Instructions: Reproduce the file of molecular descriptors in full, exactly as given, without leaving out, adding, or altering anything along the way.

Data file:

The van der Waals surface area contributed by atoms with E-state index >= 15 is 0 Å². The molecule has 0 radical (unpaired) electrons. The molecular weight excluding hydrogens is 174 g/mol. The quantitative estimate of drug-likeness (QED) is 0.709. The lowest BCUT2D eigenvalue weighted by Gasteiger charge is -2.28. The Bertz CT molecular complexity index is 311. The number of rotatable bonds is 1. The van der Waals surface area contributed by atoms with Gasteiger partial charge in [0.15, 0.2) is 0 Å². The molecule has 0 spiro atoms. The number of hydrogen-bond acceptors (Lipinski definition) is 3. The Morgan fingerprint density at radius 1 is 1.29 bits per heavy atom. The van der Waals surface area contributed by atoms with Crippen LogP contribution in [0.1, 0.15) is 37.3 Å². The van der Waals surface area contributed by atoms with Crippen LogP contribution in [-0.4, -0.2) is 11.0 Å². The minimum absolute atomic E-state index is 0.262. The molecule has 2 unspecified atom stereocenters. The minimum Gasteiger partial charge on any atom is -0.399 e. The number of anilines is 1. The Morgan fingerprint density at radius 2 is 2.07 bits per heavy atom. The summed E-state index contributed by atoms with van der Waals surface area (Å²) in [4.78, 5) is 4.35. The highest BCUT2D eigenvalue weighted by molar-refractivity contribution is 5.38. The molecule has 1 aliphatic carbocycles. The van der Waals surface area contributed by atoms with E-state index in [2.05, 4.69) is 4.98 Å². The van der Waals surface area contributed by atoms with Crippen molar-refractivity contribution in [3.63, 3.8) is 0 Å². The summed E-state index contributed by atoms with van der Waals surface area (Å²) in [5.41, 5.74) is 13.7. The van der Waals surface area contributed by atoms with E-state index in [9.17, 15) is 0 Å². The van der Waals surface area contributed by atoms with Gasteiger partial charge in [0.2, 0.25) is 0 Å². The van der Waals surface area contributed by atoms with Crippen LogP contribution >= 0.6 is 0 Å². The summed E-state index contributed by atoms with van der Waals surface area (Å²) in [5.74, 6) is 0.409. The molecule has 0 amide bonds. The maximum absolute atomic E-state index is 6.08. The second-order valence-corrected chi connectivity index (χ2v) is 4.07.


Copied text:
The van der Waals surface area contributed by atoms with E-state index >= 15 is 0 Å². The molecule has 0 radical (unpaired) electrons. The molecular weight excluding hydrogens is 174 g/mol. The quantitative estimate of drug-likeness (QED) is 0.709. The lowest BCUT2D eigenvalue weighted by Gasteiger charge is -2.28. The Bertz CT molecular complexity index is 311. The number of rotatable bonds is 1. The van der Waals surface area contributed by atoms with Gasteiger partial charge in [0.15, 0.2) is 0 Å². The molecule has 0 spiro atoms. The number of hydrogen-bond acceptors (Lipinski definition) is 3. The Morgan fingerprint density at radius 1 is 1.29 bits per heavy atom. The van der Waals surface area contributed by atoms with Crippen LogP contribution in [0.1, 0.15) is 37.3 Å². The van der Waals surface area contributed by atoms with Crippen LogP contribution in [-0.4, -0.2) is 11.0 Å². The minimum absolute atomic E-state index is 0.262. The molecule has 2 unspecified atom stereocenters. The minimum Gasteiger partial charge on any atom is -0.399 e. The number of anilines is 1. The Morgan fingerprint density at radius 2 is 2.07 bits per heavy atom. The summed E-state index contributed by atoms with van der Waals surface area (Å²) in [4.78, 5) is 4.35. The highest BCUT2D eigenvalue weighted by molar-refractivity contribution is 5.38. The molecule has 1 aliphatic carbocycles. The van der Waals surface area contributed by atoms with E-state index in [2.05, 4.69) is 4.98 Å². The van der Waals surface area contributed by atoms with Crippen molar-refractivity contribution in [3.63, 3.8) is 0 Å². The summed E-state index contributed by atoms with van der Waals surface area (Å²) in [5.41, 5.74) is 13.7. The van der Waals surface area contributed by atoms with E-state index in [9.17, 15) is 0 Å². The van der Waals surface area contributed by atoms with Gasteiger partial charge in [0.2, 0.25) is 0 Å². The van der Waals surface area contributed by atoms with Crippen LogP contribution >= 0.6 is 0 Å². The summed E-state index contributed by atoms with van der Waals surface area (Å²) in [5.74, 6) is 0.409. The molecule has 0 amide bonds. The maximum absolute atomic E-state index is 6.08. The second-order valence-corrected chi connectivity index (χ2v) is 4.07.